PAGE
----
Fashion designer and LO Boutique owner Sofia Mantoni talks about getting selected for New York Fashion Week

click to enlarge DEREK HARRISON PHOTO
Derek Harrison photo

Architect and designer Sofia Mantoni made her home in Spokane with her husband and five children a little more than a year ago, coming from Utah and before that, Argentina. Over the last five years or so, she and her family built a new clothing brand. And about three months ago, they opened their first brick-and-mortar store, LO Boutique, at 11921 N. Division (the LO stands for ladies outfits).

Although she considers herself new to the fashion world, Mantoni has now been accepted to show eight of her designs at New York Fashion Week as one of only 10 designers selected from thousands as the "Ones to Watch." A goal she'd only planned to achieve a decade or more into her clothing design career will now become a reality on Feb. 8.

In the middle of a hectic schedule finishing her new designs and preparing for the weeklong trip, Mantoni sat down with the Inlander to talk about her passion for design. This interview has been edited for length and clarity.

INLANDER: How did you get interested in switching over to clothing, since you're an architect by practice?

MANTONI: In Argentina...when you study in the university the first two years are kind of common between fashion design, industrial design, graphic design and architecture, and then you kind of specialize. But I've designed clothes forever. I recall like when I was 12, I would tell my mom, "I want this, can we go find it?" So I pictured something in my mind and we'd try to go find it and it didn't exist. My mom knew how to sew, so I said, "Can you make it for me?"

How long have you had LO Boutique for?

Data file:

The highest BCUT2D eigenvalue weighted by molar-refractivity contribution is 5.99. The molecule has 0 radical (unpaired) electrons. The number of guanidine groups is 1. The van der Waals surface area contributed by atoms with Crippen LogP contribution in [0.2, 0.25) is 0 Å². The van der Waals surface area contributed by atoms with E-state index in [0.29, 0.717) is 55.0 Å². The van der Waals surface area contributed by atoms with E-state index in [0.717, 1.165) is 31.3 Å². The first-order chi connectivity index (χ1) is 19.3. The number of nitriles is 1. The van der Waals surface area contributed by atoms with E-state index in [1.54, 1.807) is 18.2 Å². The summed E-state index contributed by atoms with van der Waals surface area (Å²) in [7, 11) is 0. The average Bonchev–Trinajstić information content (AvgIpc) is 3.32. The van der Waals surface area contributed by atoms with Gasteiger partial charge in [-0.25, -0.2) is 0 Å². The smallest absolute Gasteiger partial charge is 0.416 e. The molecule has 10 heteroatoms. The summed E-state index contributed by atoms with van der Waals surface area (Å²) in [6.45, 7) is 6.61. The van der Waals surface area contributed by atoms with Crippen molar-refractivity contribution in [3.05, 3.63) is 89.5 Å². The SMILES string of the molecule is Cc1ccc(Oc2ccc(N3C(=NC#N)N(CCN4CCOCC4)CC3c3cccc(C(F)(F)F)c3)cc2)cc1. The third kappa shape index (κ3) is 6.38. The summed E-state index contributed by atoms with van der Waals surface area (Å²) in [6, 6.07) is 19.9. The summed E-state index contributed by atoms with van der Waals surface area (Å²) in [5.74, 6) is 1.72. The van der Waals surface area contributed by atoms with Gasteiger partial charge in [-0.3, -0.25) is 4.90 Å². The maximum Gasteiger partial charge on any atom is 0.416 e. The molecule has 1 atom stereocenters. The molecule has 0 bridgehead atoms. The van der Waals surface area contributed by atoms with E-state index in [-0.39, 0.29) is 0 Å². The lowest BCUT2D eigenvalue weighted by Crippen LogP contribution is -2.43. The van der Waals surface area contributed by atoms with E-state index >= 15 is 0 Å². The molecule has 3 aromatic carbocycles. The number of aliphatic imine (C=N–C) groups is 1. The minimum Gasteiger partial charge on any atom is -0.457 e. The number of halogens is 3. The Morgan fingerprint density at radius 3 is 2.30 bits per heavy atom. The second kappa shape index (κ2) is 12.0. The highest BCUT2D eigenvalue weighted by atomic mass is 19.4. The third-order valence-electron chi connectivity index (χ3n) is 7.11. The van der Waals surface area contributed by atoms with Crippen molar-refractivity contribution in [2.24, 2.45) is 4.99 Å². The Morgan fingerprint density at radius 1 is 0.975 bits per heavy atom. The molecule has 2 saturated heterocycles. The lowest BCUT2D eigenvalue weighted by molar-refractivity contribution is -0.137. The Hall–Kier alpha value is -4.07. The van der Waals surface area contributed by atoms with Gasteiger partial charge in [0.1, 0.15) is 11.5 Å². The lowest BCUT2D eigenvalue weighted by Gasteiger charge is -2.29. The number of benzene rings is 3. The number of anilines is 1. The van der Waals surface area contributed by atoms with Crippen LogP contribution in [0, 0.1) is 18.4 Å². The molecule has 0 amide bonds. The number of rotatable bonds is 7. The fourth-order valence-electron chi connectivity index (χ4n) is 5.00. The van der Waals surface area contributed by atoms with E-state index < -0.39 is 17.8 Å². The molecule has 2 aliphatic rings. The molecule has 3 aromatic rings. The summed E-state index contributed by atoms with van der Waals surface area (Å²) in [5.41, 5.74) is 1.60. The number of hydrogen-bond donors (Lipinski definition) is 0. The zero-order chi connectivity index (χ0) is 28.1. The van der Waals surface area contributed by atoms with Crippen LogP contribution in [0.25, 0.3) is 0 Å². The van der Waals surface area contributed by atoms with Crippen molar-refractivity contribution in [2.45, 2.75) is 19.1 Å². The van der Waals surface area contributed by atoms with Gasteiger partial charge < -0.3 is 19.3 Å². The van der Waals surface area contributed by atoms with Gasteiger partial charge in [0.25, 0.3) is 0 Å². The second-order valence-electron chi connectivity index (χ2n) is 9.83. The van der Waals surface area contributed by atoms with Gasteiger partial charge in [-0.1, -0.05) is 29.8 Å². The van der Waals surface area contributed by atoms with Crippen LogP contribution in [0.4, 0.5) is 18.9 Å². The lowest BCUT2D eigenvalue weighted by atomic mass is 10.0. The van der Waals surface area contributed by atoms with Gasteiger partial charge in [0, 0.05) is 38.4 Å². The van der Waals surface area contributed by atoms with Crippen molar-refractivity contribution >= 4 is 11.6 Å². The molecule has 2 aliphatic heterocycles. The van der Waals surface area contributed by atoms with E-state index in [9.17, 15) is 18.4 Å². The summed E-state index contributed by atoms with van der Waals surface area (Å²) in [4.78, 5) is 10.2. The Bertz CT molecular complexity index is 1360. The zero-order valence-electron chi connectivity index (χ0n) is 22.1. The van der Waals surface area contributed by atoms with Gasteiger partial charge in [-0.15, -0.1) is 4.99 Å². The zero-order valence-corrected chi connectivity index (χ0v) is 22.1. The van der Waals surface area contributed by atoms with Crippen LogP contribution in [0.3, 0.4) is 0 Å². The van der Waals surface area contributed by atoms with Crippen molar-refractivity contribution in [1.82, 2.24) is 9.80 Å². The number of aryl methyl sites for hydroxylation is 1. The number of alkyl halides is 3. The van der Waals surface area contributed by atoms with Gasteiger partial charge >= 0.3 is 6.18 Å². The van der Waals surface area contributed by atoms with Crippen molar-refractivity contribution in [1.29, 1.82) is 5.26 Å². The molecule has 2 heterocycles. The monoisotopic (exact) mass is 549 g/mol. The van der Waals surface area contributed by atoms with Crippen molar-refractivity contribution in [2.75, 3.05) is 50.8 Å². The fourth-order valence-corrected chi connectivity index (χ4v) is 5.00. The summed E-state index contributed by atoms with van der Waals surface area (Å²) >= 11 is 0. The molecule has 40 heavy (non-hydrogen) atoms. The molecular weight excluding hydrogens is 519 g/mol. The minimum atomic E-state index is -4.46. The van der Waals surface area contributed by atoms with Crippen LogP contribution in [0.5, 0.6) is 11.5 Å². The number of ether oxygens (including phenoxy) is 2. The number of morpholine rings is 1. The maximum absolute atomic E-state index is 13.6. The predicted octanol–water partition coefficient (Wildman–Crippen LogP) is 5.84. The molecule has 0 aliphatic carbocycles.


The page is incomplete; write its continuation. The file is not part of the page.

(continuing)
The store we opened two-and-a-half months ago. We've been online for almost five years. I had to learn how to do pretty much everything. So even though I knew how to make clothes, and design runs through my veins, it was a learning experience throughout those five years that took us where we're at now.

Tell us about getting accepted to Fashion Week.

So I was already designing for fall 2020 ... and I decided to apply for the Fashion Week and I told my husband, "Yeah, I don't know if I can do that." And he said, "Take a shot, I'm pretty sure you're going to get in."

"OK, whatever, I'll do it." And so I took that shot and surprisingly, for me — not for him, because he wasn't surprised — they called me.

Could you describe the type of designs you like to do?

Minimalism is something that I would use in whatever it is I do in every design, be it architecture, furniture or clothing. I like minimalism. I try to do a lot of [styles] so there's streetwear, there's activewear, there's casual-wear, and then there's partywear. We try to do exclusive limited runs of the design. So once those are gone, they're gone for good. And we produce as much as we can here in the United States.

How does it work with going to Fashion Week and using models?

They provide models, makeup, hair styling, and you just take your outfits. There is a fitting day, there is a rehearsal, there's cocktails, there are several things going on. We're going like eight days there. I'm taking my two oldest daughters with me. I'll probably be pairing with people that design shoes, because I don't design shoes. But I do design the jewelry, and then I'm also pairing with some people who make bags. It's pretty neat how they have it, like, prepared for you. They put you in touch with the people that do bags, the people that do shoes, and you just talk to them and tell them, "I need something to go with these colors."

After Fashion Week, what would your next big goal be?

My husband is a strategist more than me, but I do know we're looking to open three more stores this year and then go from there. We want to be a huge brand all over the world and have stores all over the world. ♦

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About The Author

Samantha Wohlfeil

Samantha Wohlfeil covers the environment, rural communities and cultural issues for the Inlander. Since joining the paper in 2017, she's reported how the weeks after getting out of prison can be deadly, how some terminally ill Eastern Washington patients have struggled to access lethal medication, and other sensitive...